Measuring and monitoring the mesoclimate of tropical locations. Field observations from the South American altiplano during the SALLJEX
Jose M. Galvez, CIMMS/Univ. of Oklahoma, Norman, OK; and R. Orozco and M. W. Douglas
Most regions of the tropics are poorly sampled by conventional meteorological measurements. Thus, direct inferences of the mesoscale climatology of many tropical locations is difficult, especially those in mountainous areas. Similarly, explaining the atmospheric dynamics associated with the observed mesoclimatology is likewise not simple. One such region with a poorly understood mesoclimatology is the altiplano region of South America. This region includes two very large features that affect the mesoclimatology of the region; Lake Titicaca (~140km long) and a similarly large dry “lake” or salt flat, the Salar de Uyuni.
An enhanced upper-air network, involving mostly pilot balloon stations, was established over the altiplano of Peru and Bolivia as part of the South American Low Level Jet Experiment (SALLJEX) held during the rainy season of 2002-2003. In addition, a network of about 200 simple raingauges was installed across the Peruvian Altiplano. The motivation for these activities was to investigate the relationship between rainfall, synoptic-scale circulations and local topographic effects. The region is characterized by complex terrain, and the rainfall shows large spatial gradients and a strong diurnal cycle.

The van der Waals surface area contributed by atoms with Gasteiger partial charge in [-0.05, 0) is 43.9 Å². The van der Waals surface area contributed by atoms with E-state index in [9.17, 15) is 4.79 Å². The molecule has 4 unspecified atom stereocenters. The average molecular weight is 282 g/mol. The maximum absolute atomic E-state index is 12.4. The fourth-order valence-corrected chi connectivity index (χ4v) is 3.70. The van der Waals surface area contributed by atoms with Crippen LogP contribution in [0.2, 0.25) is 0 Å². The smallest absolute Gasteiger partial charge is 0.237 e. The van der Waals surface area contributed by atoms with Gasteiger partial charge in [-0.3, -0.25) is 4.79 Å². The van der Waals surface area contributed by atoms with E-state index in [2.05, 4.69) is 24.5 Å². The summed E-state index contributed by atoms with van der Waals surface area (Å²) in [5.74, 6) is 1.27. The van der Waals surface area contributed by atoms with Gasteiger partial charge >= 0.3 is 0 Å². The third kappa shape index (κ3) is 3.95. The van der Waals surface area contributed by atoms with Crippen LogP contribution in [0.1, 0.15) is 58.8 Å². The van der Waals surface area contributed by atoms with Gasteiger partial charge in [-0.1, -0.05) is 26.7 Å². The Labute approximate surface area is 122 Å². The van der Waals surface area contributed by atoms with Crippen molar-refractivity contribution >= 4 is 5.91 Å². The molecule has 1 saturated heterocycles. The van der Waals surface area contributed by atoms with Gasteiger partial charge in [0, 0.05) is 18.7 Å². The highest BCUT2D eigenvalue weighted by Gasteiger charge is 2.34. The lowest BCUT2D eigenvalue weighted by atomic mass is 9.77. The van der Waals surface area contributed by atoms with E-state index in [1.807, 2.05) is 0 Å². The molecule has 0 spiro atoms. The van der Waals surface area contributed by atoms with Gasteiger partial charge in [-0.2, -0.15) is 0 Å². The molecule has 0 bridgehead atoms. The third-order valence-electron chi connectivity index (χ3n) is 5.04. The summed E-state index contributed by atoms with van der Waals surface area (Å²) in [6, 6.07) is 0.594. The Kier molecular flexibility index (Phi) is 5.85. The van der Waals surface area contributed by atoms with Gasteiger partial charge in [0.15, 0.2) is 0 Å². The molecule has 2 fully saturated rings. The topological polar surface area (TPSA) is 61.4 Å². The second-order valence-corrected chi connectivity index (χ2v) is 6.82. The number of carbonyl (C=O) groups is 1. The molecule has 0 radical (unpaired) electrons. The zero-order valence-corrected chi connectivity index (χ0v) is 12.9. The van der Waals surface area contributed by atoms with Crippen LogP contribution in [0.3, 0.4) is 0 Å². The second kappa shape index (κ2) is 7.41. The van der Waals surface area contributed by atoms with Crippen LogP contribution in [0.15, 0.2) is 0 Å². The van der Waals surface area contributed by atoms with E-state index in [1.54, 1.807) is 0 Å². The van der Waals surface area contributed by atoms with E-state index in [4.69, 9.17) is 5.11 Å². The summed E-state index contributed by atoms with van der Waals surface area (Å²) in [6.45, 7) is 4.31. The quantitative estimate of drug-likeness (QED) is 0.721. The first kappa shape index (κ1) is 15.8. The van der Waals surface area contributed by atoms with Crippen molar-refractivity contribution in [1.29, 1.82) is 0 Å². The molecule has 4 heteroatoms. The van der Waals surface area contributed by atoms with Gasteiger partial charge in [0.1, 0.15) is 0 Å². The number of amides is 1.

This talk will describe the observing networks and the analysis of the raingauge and pilot balloon data. The structure and importance of the Lake Titicaca and Salar de Uyuni breezes in modulating the rainfall will be described from both observations and from simulations using the WRF model. Implications for developing observing networks to diagnose the mesoscale climate in poorly sampled regions of the tropics (and extratropics) will be described.
Extended Abstract (3.1M)
Supplementary URL: http://www.nssl.noaa.gov/projects/pacs
Session 6, Integrated Observations from Field Experiments
Wednesday, 22 June 2005, 10:30 AM-12:00 PM, South Ballroom
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